stock marketIntroduction:

Introduction: Here we begin a thorough examination of Part 3 of the Indian Constitution.We’ll embark on a quest to comprehend the nuances of the Fundamental Rights protected by the Indian Constitution in this blog.
This portion, which is sometimes recognised as the foundation of Indian democracy, is significant not only for Indian citizens but also for all people.

Understanding Part 3 of the Indian Constitution

Introduction to Part 3

We must first realise the historical setting in which Part 3 emerged in order to fully appreciate its significance.

Historical Context:

Post-independence India was faced with the monumental task of building a democratic nation. The framers of the Indian Constitution, under the able leadership of Dr. BR. Ambedkar, recognized the need to protect individual rights and liberties. Part 3, which comprises Articles 12 to 35, was meticulously crafted to achieve this goal.

 Significance of Fundamental Rights

The foundation of Indian democracy is the Bill of Fundamental Rights. No matter their caste, creed, religion, or gender, all Indian citizens are entitled to these rights.These rights include:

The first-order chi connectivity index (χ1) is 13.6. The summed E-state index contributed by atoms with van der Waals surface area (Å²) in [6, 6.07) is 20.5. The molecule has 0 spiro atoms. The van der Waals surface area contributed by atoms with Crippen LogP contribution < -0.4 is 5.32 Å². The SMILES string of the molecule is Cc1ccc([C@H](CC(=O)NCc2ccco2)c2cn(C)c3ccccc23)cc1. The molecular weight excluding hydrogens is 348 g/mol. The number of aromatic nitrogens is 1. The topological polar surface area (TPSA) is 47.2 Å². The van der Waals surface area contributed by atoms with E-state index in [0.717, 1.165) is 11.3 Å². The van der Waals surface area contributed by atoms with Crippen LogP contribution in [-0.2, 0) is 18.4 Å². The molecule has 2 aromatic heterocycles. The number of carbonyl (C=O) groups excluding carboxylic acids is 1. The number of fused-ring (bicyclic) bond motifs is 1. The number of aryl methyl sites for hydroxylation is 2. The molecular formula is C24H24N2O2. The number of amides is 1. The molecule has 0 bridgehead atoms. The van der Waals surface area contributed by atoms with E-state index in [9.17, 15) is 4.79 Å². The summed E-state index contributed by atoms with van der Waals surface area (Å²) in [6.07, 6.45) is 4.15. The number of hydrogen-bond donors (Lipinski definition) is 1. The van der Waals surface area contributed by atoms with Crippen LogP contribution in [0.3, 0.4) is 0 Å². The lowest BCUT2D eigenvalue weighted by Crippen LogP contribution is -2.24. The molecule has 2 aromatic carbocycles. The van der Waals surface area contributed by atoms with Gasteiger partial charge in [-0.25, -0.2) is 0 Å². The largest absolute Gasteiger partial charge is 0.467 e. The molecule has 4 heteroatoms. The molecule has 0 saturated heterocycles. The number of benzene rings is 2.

• Right to Equality (Article 14-18): Ensures equal treatment before the law.
  • Right to Freedom (Article 19-22): Guarantees freedom of speech, expression, and movement.
  • Right against Exploitation (Article 23-24): Prohibits human trafficking and forced labor.
  • Right to Freedom of Religion (Article 25-28): Upholds religious freedom.
  • Cultural and Educational Rights (Article 29-30): Safeguards the rights of minorities.

Key Articles and Their Provisions

Article 14: Right to Equality

According to Article 14, every citizen is entitled to equal protection under the law and equality before the law.
Discrimination based on race, ethnicity, caste, sexual orientation, or country of origin is forbidden.

Article 19: Right to Freedom

Article 19 guarantees the following freedoms:

  • Freedom of speech and expression
  • Freedom to assemble peacefully
  • Freedom to form associations or unions
  • Freedom to move freely
  • Freedom to reside and settle in any part of India

Article 21: Right to Life and Personal Liberty

Article 21 is often considered the heart and soul of Fundamental Rights. It declares that no one may be robbed of their life or personal liberty until doing so in accordance with the legal process.

The Fundamental Rights Shaping Landmark Cases

  • Keshavananda Bharati Case (1973): This case established the doctrine of “Basic Structure of the Constitution,” which limits the amending power of the Parliament and ensures that certain core principles of the Constitution remain unaltered.
  • Maneka Gandhi Case (1978): It expanded the scope of Article 21, emphasizing that personal liberty could not be denied arbitrarily.
  • Indira Gandhi vs. Raj Narain Case (1975): This case upheld the principle that no one, not even the Prime Minister, is above the law.